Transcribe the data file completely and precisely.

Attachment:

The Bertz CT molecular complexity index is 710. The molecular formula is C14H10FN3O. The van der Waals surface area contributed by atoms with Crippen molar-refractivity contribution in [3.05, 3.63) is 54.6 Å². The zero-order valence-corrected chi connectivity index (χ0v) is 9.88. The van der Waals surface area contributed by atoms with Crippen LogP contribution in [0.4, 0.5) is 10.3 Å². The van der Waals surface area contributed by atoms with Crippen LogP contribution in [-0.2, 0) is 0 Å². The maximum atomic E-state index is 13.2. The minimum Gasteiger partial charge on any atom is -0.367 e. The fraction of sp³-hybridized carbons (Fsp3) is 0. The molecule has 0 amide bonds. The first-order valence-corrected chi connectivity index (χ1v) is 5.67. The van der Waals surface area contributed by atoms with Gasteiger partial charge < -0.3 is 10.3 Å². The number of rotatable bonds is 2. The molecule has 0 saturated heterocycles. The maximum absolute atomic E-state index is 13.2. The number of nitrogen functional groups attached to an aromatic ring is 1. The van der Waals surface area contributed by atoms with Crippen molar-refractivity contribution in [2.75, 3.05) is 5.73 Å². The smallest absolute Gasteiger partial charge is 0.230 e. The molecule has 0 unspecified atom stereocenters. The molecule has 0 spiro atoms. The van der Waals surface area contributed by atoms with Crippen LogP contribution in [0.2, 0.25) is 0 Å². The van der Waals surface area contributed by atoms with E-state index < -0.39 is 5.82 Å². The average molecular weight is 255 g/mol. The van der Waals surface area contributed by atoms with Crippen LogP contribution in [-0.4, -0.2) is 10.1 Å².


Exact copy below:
The Bertz CT molecular complexity index is 710. The molecular formula is C14H10FN3O. The van der Waals surface area contributed by atoms with Crippen molar-refractivity contribution in [3.05, 3.63) is 54.6 Å². The zero-order valence-corrected chi connectivity index (χ0v) is 9.88. The van der Waals surface area contributed by atoms with Crippen LogP contribution in [0.4, 0.5) is 10.3 Å². The van der Waals surface area contributed by atoms with Crippen LogP contribution in [-0.2, 0) is 0 Å². The maximum atomic E-state index is 13.2. The minimum Gasteiger partial charge on any atom is -0.367 e. The fraction of sp³-hybridized carbons (Fsp3) is 0. The molecule has 0 amide bonds. The first-order valence-corrected chi connectivity index (χ1v) is 5.67. The van der Waals surface area contributed by atoms with Gasteiger partial charge < -0.3 is 10.3 Å². The number of rotatable bonds is 2. The molecule has 0 saturated heterocycles. The maximum absolute atomic E-state index is 13.2. The number of nitrogen functional groups attached to an aromatic ring is 1. The van der Waals surface area contributed by atoms with Crippen molar-refractivity contribution in [2.75, 3.05) is 5.73 Å². The smallest absolute Gasteiger partial charge is 0.230 e. The molecule has 0 unspecified atom stereocenters. The molecule has 0 spiro atoms. The van der Waals surface area contributed by atoms with Crippen LogP contribution in [0.2, 0.25) is 0 Å². The van der Waals surface area contributed by atoms with E-state index < -0.39 is 5.82 Å². The average molecular weight is 255 g/mol. The van der Waals surface area contributed by atoms with Crippen LogP contribution in [-0.4, -0.2) is 10.1 Å².